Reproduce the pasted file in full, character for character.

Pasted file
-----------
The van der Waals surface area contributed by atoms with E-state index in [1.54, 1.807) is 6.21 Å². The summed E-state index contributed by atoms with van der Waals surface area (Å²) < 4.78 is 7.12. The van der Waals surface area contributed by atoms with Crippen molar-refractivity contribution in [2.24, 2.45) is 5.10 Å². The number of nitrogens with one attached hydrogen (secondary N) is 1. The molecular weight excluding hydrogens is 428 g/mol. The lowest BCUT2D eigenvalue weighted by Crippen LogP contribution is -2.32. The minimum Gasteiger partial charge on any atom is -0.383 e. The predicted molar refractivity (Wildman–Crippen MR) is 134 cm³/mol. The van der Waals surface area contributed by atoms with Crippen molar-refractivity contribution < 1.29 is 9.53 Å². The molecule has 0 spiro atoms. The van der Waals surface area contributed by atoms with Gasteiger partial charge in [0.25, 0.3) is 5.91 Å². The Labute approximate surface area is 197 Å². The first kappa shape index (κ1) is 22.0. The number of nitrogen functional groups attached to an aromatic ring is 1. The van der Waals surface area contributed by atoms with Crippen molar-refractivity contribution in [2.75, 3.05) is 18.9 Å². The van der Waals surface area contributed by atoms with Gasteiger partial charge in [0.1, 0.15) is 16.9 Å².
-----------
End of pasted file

The van der Waals surface area contributed by atoms with E-state index in [1.54, 1.807) is 6.21 Å². The summed E-state index contributed by atoms with van der Waals surface area (Å²) < 4.78 is 7.12. The van der Waals surface area contributed by atoms with Crippen molar-refractivity contribution in [2.24, 2.45) is 5.10 Å². The number of nitrogens with one attached hydrogen (secondary N) is 1. The molecular weight excluding hydrogens is 428 g/mol. The lowest BCUT2D eigenvalue weighted by Crippen LogP contribution is -2.32. The minimum Gasteiger partial charge on any atom is -0.383 e. The predicted molar refractivity (Wildman–Crippen MR) is 134 cm³/mol. The van der Waals surface area contributed by atoms with Crippen molar-refractivity contribution < 1.29 is 9.53 Å². The molecule has 0 spiro atoms. The van der Waals surface area contributed by atoms with Gasteiger partial charge in [0.25, 0.3) is 5.91 Å². The Labute approximate surface area is 197 Å². The first kappa shape index (κ1) is 22.0. The number of nitrogen functional groups attached to an aromatic ring is 1. The van der Waals surface area contributed by atoms with Crippen molar-refractivity contribution in [2.75, 3.05) is 18.9 Å². The van der Waals surface area contributed by atoms with Gasteiger partial charge in [0.1, 0.15) is 16.9 Å².